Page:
The schoolmaster's occupation is laborious and ungrateful; its rewards are scanty and precarious. He may indeed be, and he ought to be, animated by the consciousness of doing good, that best of all consolations, that noblest of all motives. But that, too, must be often clouded by doubt and uncertainty. Obscure and inglorious as his daily occupation may appear to learned pride or worldly ambition, yet, to be truly successful and happy, he must be animated by the spirit of the same great principles which inspired the most illustrious benefactors of mankind. If he bring to his task high talent and rich acquirement, he must be content to look into distant years for the proof that his labors have not been wasted, that the good seed which he daily scatters abroad does not fall on stony ground and wither away, or among thorns, to be choked by the cares, the delusions, or the vices of the world. He must solace his toils with the same prophetic faith that enabled the greatest of modern philosophers,' amidst the neglect or contempt of his own times, to regard himself as sowing the seeds of truth for posterity and the care of Heaven. He must arm himself against disappointment and mortification, with a portion of that same noble confidence which soothed the greatest of modern poets when, weighed down by care and danger, by poverty, old age, and blindness, still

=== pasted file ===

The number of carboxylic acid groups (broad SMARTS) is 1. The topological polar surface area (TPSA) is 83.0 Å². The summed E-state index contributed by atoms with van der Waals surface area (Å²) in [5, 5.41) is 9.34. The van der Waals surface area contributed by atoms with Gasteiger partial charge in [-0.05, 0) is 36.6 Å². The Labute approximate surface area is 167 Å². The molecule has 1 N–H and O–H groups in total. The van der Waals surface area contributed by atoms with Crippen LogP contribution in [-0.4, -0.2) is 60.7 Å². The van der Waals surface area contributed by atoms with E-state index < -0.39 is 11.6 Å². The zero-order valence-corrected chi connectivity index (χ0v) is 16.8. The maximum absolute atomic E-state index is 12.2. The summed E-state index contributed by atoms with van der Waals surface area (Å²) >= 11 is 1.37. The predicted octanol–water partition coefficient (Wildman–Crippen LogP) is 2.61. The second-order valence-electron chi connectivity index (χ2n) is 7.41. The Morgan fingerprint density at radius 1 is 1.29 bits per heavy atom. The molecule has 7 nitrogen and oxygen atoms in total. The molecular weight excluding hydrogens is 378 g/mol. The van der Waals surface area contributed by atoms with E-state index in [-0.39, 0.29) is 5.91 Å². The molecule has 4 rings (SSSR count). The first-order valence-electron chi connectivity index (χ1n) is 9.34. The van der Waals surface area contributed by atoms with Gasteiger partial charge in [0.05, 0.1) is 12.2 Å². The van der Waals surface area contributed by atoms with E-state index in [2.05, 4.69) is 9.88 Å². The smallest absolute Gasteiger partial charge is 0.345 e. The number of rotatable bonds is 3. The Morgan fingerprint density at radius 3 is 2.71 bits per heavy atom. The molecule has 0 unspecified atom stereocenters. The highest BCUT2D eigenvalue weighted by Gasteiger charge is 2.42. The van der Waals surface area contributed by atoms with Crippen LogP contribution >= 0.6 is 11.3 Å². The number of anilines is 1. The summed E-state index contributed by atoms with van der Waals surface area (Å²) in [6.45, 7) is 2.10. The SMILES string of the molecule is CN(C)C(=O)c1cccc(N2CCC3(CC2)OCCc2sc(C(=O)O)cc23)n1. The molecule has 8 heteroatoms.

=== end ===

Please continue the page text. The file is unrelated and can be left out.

“In prophetic dream he saw The youth unborn, with pious awe,

Imbibe each virtue from his sacred page." He must know, and he must love to teach his pupils, not the meagre elements of knowledge, but the secret and the use of their own intellectual strength, exciting and enabling them hereafter to raise for themselves the veil which covers the majestic form of Truth. He must feel deeply the reverence due to the youthful mind, fraught with mighty though undeveloped energies and affections, and mysterious and eternal destinies. Thence he must have learned to reverence himself and his profession, and to look upon its otherwise ill-requited toils as their own exceeding great reward.

If such are the difficulties and the discouragements, such the duties, the motives, and the consolations, of teachers who are

Bacon, “Serere posteris ac Deo immortali.